Oxnard PD's most impressive piece of technology -- GO/TRAK -- goes far beyond telemarketing and TV. It grew out of Oxnard's role as a national demonstration site in a program called SHO (for "serious habitual offenders") that the U.S. Department of Justice began in the early 1980s to target juveniles. Although SHO was definitely low-tech ("mostly shuffling paper back and forth," says Keith), it was pathbreaking in the amount of information it compiled on hard-core juvenile criminals and potential habitual offenders. Perhaps most important, it connected all the organizations that deal with youths -- from the schools and the district attorney's office to the police and the courts. So when kids were busted, the authorities knew if they were novices or pros and could make informed decisions about whether or not to let them walk.
SHO ran through the late '80s, and crime in Oxnard plummeted. The murder rate dropped dramatically. But toward the end of the decade, an influx of gangs sent the crime rate skyrocketing, and the Justice Department chose Oxnard to do for gangs what it had done for juveniles. This time, Oxnard used the department's funding to hire computer expert Dan Richards, whose company, Monterey Systems Corp. (then in Santa Barbara, Calif., now in Port St. Lucie, Fla.), produced custom software for what Richards calls "really oddball kinds of things, things you can't buy off the shelf."
Richards spent months hanging out in Oxnard, talking to street cops, going on night patrols, even participating in searches and busts. He took four months to write the GO/TRAK prototype, while Oxnard PD's GO/TRAK Committee, made up of street cops, gave him continual feedback. Or, as Keith puts it, "they would just rip the hell out of it." The cops wanted to be able to give GO/TRAK partial information -- for example, a partial description of a vehicle or a partial description of a suspect -- to narrow down a search. Today, GO/TRAK can work with various combinations of data, a feature that, according to Richards, is its greatest strength.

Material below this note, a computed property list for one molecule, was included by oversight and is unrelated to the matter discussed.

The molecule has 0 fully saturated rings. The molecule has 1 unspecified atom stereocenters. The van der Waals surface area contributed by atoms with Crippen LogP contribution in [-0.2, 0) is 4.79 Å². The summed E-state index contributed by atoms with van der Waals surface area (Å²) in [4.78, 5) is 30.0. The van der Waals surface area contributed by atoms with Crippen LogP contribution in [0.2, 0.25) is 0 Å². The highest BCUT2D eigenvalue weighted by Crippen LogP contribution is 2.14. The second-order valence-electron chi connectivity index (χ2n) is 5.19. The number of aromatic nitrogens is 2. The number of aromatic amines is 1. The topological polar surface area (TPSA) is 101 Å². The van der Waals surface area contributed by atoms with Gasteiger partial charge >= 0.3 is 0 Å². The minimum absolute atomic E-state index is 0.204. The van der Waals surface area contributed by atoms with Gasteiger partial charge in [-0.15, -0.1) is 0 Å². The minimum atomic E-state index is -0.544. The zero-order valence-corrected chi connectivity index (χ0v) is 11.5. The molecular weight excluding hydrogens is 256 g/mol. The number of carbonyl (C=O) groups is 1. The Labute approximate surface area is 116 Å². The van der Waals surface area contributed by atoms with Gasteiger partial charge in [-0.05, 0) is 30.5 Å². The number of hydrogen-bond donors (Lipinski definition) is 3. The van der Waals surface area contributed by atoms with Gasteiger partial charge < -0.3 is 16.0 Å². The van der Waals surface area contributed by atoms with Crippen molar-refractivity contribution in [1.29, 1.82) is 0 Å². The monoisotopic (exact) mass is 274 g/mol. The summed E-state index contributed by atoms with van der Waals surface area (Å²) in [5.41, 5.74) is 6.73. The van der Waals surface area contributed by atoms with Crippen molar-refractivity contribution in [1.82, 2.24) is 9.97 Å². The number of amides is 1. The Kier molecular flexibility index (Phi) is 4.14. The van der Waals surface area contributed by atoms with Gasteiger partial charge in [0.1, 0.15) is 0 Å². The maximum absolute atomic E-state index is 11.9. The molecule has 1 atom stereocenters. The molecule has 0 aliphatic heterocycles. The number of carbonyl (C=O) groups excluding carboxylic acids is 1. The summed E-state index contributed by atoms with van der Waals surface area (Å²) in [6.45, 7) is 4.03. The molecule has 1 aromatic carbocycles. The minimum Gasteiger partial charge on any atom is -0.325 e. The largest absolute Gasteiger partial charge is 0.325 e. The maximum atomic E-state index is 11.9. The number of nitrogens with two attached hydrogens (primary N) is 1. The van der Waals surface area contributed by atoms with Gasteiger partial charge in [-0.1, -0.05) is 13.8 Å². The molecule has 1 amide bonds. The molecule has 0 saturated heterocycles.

The information fed into GO/TRAK comes from every available source: state, county, school, and prison records; informants; and officer field-interview cards, which street cops fill out whenever they learn or observe anything that might be of interest later.
Indeed, GO/TRAK, as demonstrated by the department's gang case manager Cheryl Garcia, who oversees the database, can provide a mind-numbing array of information about Oxnard's gang members -- from date of birth, height and weight, and distinguishing scars, to nicknames, drug habits, weapons' history, and any vehicles a kid has owned, been stopped in, been ticketed in, stolen, or even been seen in, complete with plate numbers and even partial plates. It can provide school records, employment histories, and the names of brothers, sisters, mothers, fathers, aunts, and uncles -- and the criminal records of each and every one of them. It can describe every run-in kids have had with the police and the terms and conditions of their latest probation. It can list their known associates -- with addresses -- and their associates' associates.